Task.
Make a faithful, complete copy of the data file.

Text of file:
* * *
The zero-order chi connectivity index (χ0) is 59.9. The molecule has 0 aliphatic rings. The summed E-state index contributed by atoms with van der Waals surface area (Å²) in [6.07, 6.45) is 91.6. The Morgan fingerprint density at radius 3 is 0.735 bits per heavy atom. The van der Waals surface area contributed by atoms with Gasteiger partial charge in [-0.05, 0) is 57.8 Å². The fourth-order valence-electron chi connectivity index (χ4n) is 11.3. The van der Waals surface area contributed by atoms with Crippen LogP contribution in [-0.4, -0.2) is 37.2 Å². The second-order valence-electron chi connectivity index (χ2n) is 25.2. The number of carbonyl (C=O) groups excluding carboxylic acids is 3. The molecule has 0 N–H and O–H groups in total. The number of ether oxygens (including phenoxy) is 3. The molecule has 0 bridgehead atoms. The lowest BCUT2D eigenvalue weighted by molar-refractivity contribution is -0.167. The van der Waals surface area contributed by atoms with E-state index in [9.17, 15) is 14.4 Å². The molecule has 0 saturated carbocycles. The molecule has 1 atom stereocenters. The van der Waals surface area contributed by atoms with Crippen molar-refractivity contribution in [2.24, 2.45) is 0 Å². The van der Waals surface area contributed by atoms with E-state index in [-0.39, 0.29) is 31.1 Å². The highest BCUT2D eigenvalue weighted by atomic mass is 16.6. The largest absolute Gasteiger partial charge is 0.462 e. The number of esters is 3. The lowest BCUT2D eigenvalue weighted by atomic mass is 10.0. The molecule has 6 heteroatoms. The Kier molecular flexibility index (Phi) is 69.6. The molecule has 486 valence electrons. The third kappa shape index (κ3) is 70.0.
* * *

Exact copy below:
The zero-order chi connectivity index (χ0) is 59.9. The molecule has 0 aliphatic rings. The summed E-state index contributed by atoms with van der Waals surface area (Å²) in [6.07, 6.45) is 91.6. The Morgan fingerprint density at radius 3 is 0.735 bits per heavy atom. The van der Waals surface area contributed by atoms with Gasteiger partial charge in [-0.05, 0) is 57.8 Å². The fourth-order valence-electron chi connectivity index (χ4n) is 11.3. The van der Waals surface area contributed by atoms with Crippen LogP contribution in [-0.4, -0.2) is 37.2 Å². The second-order valence-electron chi connectivity index (χ2n) is 25.2. The number of carbonyl (C=O) groups excluding carboxylic acids is 3. The molecule has 0 N–H and O–H groups in total. The number of ether oxygens (including phenoxy) is 3. The molecule has 0 bridgehead atoms. The lowest BCUT2D eigenvalue weighted by molar-refractivity contribution is -0.167. The van der Waals surface area contributed by atoms with E-state index in [9.17, 15) is 14.4 Å². The molecule has 0 saturated carbocycles. The molecule has 1 atom stereocenters. The van der Waals surface area contributed by atoms with Crippen molar-refractivity contribution in [2.24, 2.45) is 0 Å². The van der Waals surface area contributed by atoms with E-state index in [-0.39, 0.29) is 31.1 Å². The highest BCUT2D eigenvalue weighted by atomic mass is 16.6. The largest absolute Gasteiger partial charge is 0.462 e. The number of esters is 3. The lowest BCUT2D eigenvalue weighted by atomic mass is 10.0. The molecule has 6 heteroatoms. The Kier molecular flexibility index (Phi) is 69.6. The molecule has 486 valence electrons. The third kappa shape index (κ3) is 70.0.